What is Buttermilk?
Buttermilk is a dairy byproduct of milk processing and traditionally referred to as the liquid left after butter was churned out of cream. The cream and its subsequent byproduct, left out to improve the butter’s flavor, would develop healthy bacteria, and the existence of these cultures meant that they would remain fresh longer.
- This is still the type of buttermilk that is found in many countries.
- In some developed countries, this dairy product is no longer a byproduct of butter-making but is a fermented raw milk product to which bacterial culture has been inoculated
Buttermilk has a mild tangy taste and can be consumed alone or used in recipes. There are different types of buttermilk, such as sweet cream, sour cream, cultured, and commercial.
The top 15 most popular brands of this dairy product are:
- Arla Foods
- Sodiaal Group
- Dairy Farmers of America
- Valley Milk
- Associated Milk Producers
- Arion Dairy Products
- Innova Food Ingredients
- Sterling Agro Industries
- Grain Millers
- Land O’Lakes
Origin of buttermilk
This dairy product is believed to have originated in India. Historical sources can take its invention back to 1,200 BC. Furthermore, this drink was widely consumed as an accompaniment to meals. Also, it has long been used in the Ayurveda system as well. In Europe, buttermilk was a byproduct of butter-making and was mostly consumed by poor people; however, it took on a more specific meaning by the 1800s. Today, it is best known in the United States for its use in baked goods and breakfast foods, such as pancakes.
Nutritional profile for buttermilk (1 cup):
In addition, buttermilk also contains micronutrients such as magnesium, phosphorus, potassium, folate, choline, retinol, carotene, and good cholesterol. Regular consumption of this dairy product may help in lowering blood pressure and mitigating heat stress. Also, it may help in reducing obesity.
Buttermilk producing countries include Saudi Arabia, UAE, Egypt, Nigeria, South Africa, China, Japan, South Korea, India, Australia, Indonesia, Thailand, the Philippines, Malaysia, Vietnam, Brazil, Argentina, Columbia, Germany, UK, France, Italy, Russia, Turkey, Mexico, Canada, and the USA. This dairy product is commercially manufactured by adding bacterial cultures to low-fat or skimmed cow’s milk, which is then kept for fermentation. After that, the liquid thickens and develops a sour taste.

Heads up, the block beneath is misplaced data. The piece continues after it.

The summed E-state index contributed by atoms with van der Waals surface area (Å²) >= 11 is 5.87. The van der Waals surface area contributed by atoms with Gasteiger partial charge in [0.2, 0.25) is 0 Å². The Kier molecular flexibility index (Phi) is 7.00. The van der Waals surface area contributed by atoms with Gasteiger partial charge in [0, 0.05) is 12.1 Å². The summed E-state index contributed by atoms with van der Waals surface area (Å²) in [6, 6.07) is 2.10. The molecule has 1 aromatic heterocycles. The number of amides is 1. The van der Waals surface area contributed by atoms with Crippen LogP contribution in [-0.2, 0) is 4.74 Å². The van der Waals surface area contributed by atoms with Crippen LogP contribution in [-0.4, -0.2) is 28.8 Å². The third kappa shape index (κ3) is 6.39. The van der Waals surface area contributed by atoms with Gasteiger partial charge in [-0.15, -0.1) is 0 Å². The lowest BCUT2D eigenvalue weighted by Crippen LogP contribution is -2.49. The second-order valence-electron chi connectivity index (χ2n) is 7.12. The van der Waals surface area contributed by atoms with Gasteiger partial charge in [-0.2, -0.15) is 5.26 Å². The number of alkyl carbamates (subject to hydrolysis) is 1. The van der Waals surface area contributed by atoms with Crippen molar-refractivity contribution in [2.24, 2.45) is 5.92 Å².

Buttermilk can last longer than most other dairy products. However, it can separate into solids and whey when stored for too long but it becomes normal again once shaken. It is best kept stored in the refrigerator and will last for up to two weeks. Also, it can be frozen for up to 3 months.
This product may be enjoyed as it is or used for cooking in a variety of dishes. Here are a few recipes:
- Pound Cake
- Cinnamon Loaf
- Mor Kuzhambu
- Chocolate Cookies
- Vanilla Cake
- Coffee Cake
- Masala Chaas
- Kadhi Pakoda
- Mongolian Fried Chicken
The FDA defines buttermilk as the food produced by culturing one or more of the optional dairy ingredients containing lactic acid-producing organisms. This product must contain at least 3.25 percent milkfat and at most 8.25 milk solids. Grading of dairy products is voluntary in the US and the grading standards for this dairy product are set by the USDA.
Preetam Sarkar, Lohith Kumar DH, Chanda Dhumal, Shubham Subrot Panigrahi, Ruplal Choudhary, Traditional and ayurvedic foods of Indian origin, Journal of Ethnic Foods, Volume 2, Issue 3, 2015, Pages 97-109, ISSN 2352-6181, https://doi.org/10.1016/j.jef.2015.08.003., https://www.sciencedirect.com/science/article/pii/S2352618115000438
Anderson, L. V. “All Churned Around.” Slate Magazine, Slate, 9 May 2012, slate.com/human-interest/2012/05/history-of-buttermilk-whats-the-difference-between-cultured-buttermilk-and-traditional-buttermilk.html.
Subrota Hati, Sujit Das, Surajit Mandal, 4 – Technological Advancement of Functional Fermented Dairy Beverages, Editor(s): Alexandru Mihai Grumezescu, Alina Maria Holban, Engineering Tools in the Beverage Industry, Woodhead Publishing, 2019, Pages 101-136, ISBN 9780128152584, https://doi.org/10.1016/B978-0-12-815258-4.00004-4., https://www.sciencedirect.com/topics/agricultural-and-biological-sciences/buttermilk